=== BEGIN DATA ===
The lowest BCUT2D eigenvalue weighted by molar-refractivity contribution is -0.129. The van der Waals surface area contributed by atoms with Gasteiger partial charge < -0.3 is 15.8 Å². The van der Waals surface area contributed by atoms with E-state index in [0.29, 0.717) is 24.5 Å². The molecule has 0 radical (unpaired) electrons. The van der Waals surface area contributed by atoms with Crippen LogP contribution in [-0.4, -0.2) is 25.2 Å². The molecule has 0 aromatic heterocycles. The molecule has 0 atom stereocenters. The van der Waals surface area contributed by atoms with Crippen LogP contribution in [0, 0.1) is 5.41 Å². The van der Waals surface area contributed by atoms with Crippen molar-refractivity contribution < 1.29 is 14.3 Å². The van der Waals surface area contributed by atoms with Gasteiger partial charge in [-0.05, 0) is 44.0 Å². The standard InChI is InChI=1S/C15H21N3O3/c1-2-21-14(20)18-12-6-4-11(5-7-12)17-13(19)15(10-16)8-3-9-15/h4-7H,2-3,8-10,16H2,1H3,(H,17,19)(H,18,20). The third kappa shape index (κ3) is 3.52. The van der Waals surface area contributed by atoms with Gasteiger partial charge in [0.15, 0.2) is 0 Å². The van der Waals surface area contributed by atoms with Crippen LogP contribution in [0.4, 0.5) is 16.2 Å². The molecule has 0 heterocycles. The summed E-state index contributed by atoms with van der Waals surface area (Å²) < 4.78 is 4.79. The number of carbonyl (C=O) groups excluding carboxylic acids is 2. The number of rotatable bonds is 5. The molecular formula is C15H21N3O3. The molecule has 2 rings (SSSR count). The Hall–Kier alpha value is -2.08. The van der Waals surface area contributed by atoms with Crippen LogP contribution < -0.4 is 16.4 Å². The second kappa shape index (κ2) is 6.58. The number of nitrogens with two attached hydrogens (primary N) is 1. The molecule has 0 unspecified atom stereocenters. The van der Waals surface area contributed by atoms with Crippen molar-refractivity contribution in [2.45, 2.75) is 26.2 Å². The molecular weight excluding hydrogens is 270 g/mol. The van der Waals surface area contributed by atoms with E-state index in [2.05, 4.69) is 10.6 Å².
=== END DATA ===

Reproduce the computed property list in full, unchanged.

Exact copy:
The lowest BCUT2D eigenvalue weighted by molar-refractivity contribution is -0.129. The van der Waals surface area contributed by atoms with Gasteiger partial charge < -0.3 is 15.8 Å². The van der Waals surface area contributed by atoms with E-state index in [0.29, 0.717) is 24.5 Å². The molecule has 0 radical (unpaired) electrons. The van der Waals surface area contributed by atoms with Crippen LogP contribution in [-0.4, -0.2) is 25.2 Å². The molecule has 0 aromatic heterocycles. The molecule has 0 atom stereocenters. The van der Waals surface area contributed by atoms with Crippen LogP contribution in [0, 0.1) is 5.41 Å². The van der Waals surface area contributed by atoms with Crippen molar-refractivity contribution < 1.29 is 14.3 Å². The van der Waals surface area contributed by atoms with Gasteiger partial charge in [-0.05, 0) is 44.0 Å². The standard InChI is InChI=1S/C15H21N3O3/c1-2-21-14(20)18-12-6-4-11(5-7-12)17-13(19)15(10-16)8-3-9-15/h4-7H,2-3,8-10,16H2,1H3,(H,17,19)(H,18,20). The third kappa shape index (κ3) is 3.52. The van der Waals surface area contributed by atoms with Gasteiger partial charge in [0.15, 0.2) is 0 Å². The van der Waals surface area contributed by atoms with Crippen LogP contribution in [0.4, 0.5) is 16.2 Å². The molecule has 0 heterocycles. The summed E-state index contributed by atoms with van der Waals surface area (Å²) < 4.78 is 4.79. The number of carbonyl (C=O) groups excluding carboxylic acids is 2. The number of rotatable bonds is 5. The molecular formula is C15H21N3O3. The molecule has 2 rings (SSSR count). The Hall–Kier alpha value is -2.08. The van der Waals surface area contributed by atoms with Crippen LogP contribution < -0.4 is 16.4 Å². The second kappa shape index (κ2) is 6.58. The number of nitrogens with two attached hydrogens (primary N) is 1. The molecule has 0 unspecified atom stereocenters. The van der Waals surface area contributed by atoms with Crippen molar-refractivity contribution in [2.45, 2.75) is 26.2 Å². The molecular weight excluding hydrogens is 270 g/mol. The van der Waals surface area contributed by atoms with E-state index in [2.05, 4.69) is 10.6 Å².